After extensive training, seven young women excitedly purchased the items needed for their businesses in the first round. In this particular group, five of the girls chose to open hair salons while two of them chose to open bakeries. They purchased all the items needed for their businesses and headed back to their villages filled with hope for new beginnings.
Rhema was one of the women who has so far successfully repaid 100,000 shillings out of the 200,000 shilling loan. After opening her hair salon in June, she reports having about 5 customers each week from her home in the village of Bungatira. Recognizing that she could get more clients if she were in a better location, she has decided to partner with another girl in her village so they can rent a space in the village center.
She said, “No other person in my village knows how to do every hair style and treatment like I do, so I am sure that now that I will be in the center, people will notice me even more and I will more than double my customers.”
Rhema also recognizes how her life has changed as a result of starting her own business.
She said, “Before I went to ChildVoice and before my I used to have to beg for money if my daughter was sick. I could just go home and watch her suffer. But now that I have my own business, if I need money, I can just go and braid someone's hair and take my daughter to the hospital. Life really is so much better now.”
As ChildVoice continues to proudly counsel seven girls with their new businesses, we thank the donors who have supported the program and made it possible. ChildVoice hopes to share more stories like Rhema's by extending the opportunity to more young women who are ready to take the steps to create better futures for themselves and their children.
After many months of planning, the ChildVoice Loan Program officially kicked off in May with six young women receiving start-up capital for their small businesses.
The loan recipients included young mothers who completed the initial phase of ChildVoice programming in December. After being trained in the vocational skill of their choice, the young women returned to their home villages to start working. While many of them were successful in small ways, they faced many obstacles in starting a business with their little capital and many familial responsibilities.
“Before, I would save some money and then it would all disappear when someone got sick,” said Lanyero Rehma, one of the ChildVoice loan recipients, “but now, many people will come to my business, and I will be able to save enough money to send [my daughter] Shamim to school or to pay for her medical fees if she is sick. I don’t have to worry like I did before.”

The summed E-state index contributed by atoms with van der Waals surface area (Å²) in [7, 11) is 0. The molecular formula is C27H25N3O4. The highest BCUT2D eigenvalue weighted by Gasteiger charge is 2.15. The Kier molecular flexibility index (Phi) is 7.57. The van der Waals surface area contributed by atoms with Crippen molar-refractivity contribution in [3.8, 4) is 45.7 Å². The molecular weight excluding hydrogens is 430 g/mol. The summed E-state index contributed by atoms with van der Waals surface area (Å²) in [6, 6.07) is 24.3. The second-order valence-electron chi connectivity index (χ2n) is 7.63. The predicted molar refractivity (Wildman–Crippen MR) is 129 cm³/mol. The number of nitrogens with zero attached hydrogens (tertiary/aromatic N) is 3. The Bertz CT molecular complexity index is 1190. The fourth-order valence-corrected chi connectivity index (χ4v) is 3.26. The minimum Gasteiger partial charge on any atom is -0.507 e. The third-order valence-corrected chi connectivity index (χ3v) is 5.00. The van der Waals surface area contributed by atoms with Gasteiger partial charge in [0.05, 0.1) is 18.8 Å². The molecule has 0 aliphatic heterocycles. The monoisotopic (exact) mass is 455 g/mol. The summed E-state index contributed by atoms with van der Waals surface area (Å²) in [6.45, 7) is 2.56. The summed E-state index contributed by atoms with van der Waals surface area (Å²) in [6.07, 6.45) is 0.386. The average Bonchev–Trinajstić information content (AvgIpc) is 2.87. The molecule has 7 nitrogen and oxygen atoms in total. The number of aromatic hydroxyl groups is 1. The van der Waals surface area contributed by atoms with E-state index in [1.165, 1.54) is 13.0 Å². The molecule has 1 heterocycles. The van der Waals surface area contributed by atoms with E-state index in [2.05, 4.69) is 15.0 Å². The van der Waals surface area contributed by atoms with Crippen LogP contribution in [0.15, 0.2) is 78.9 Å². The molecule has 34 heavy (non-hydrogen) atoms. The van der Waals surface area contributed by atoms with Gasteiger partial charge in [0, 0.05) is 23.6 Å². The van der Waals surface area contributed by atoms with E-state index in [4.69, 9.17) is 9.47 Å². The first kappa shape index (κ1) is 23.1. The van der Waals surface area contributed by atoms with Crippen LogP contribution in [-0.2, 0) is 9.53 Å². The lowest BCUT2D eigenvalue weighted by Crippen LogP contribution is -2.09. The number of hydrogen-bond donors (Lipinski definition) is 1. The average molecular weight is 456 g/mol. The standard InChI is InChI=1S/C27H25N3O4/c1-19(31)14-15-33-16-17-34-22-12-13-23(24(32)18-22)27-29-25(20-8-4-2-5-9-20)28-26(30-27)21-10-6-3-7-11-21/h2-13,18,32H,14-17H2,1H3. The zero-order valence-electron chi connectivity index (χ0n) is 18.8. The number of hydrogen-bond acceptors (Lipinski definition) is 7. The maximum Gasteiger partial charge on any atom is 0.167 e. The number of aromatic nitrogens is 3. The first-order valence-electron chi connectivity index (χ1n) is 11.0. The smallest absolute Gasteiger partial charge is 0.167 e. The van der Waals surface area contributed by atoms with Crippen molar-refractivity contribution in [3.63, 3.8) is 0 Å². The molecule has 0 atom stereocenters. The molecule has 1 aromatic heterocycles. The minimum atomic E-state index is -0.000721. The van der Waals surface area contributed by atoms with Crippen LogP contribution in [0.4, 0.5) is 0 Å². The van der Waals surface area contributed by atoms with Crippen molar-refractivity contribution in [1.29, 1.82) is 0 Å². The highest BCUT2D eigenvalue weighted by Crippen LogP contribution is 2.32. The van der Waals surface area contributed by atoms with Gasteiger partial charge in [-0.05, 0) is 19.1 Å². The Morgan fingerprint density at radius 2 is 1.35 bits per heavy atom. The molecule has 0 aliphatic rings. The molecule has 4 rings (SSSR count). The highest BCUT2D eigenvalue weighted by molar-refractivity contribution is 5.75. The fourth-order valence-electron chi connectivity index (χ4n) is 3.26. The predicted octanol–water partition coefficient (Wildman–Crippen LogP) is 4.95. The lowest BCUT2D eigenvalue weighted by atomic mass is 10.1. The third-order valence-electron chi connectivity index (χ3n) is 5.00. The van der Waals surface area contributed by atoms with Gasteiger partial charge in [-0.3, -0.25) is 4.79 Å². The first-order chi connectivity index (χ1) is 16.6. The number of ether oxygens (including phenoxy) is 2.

Otim George was hired in April to carry out the Post Residential Loan Program, and he will continue to follow up with the recipients regularly to offer them support. With more young women entering the post residential phase in the coming months, ChildVoice hopes to be able to extend the loan opportunity to many more young women in need.
To help ChildVoice to continue this important program and encourage these young women to succeed in their businesses and achieve self-sufficiency, please consider making a donation.
Significant progress has been made since the ChildVoice loan program began in January. Most recently, home visits were conducted to evaluate each girls’ current living situation and to determine the girls' eligibility for the loans.
Of the 17 girls who transitioned into the post-residential phase in December, 12 of them have already been able to put their vocational skills to use in their villages. One participant, Apiyo Scovia, shared this with us: “Using the hair styling skills that I learned at ChildVoice, I have been able to work with many customers here in my village. With the money I saved from that, I helped my family by building a hut for my mother.”
As a requirement for the loan program, the participants are expected to save money by joining a village savings group, and many of the girls’ have already begun working within those groups and gathering the necessary items for their businesses.
To ensure the best possible chance for success, ChildVoice will continue to monitor and support our participants and prepare them for the acceptance of a loan, which will help them to boost their existing microenterprises and save money for their family’s futures.
To date, the project is 25% of the way to reaching the funding goal of $6000, and we are so grateful for the generous contributions that have been made so far. Before we are able to fully implement this program, however, we still have more fundraising to complete! The sooner we raise the total amount, the sooner we can begin helping young war affected women help themselves to create opportunity, self-sufficiency, and freedom!
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Combined with other sources of funding, this project raised enough money to fund the outlined activities and is no longer accepting donations.
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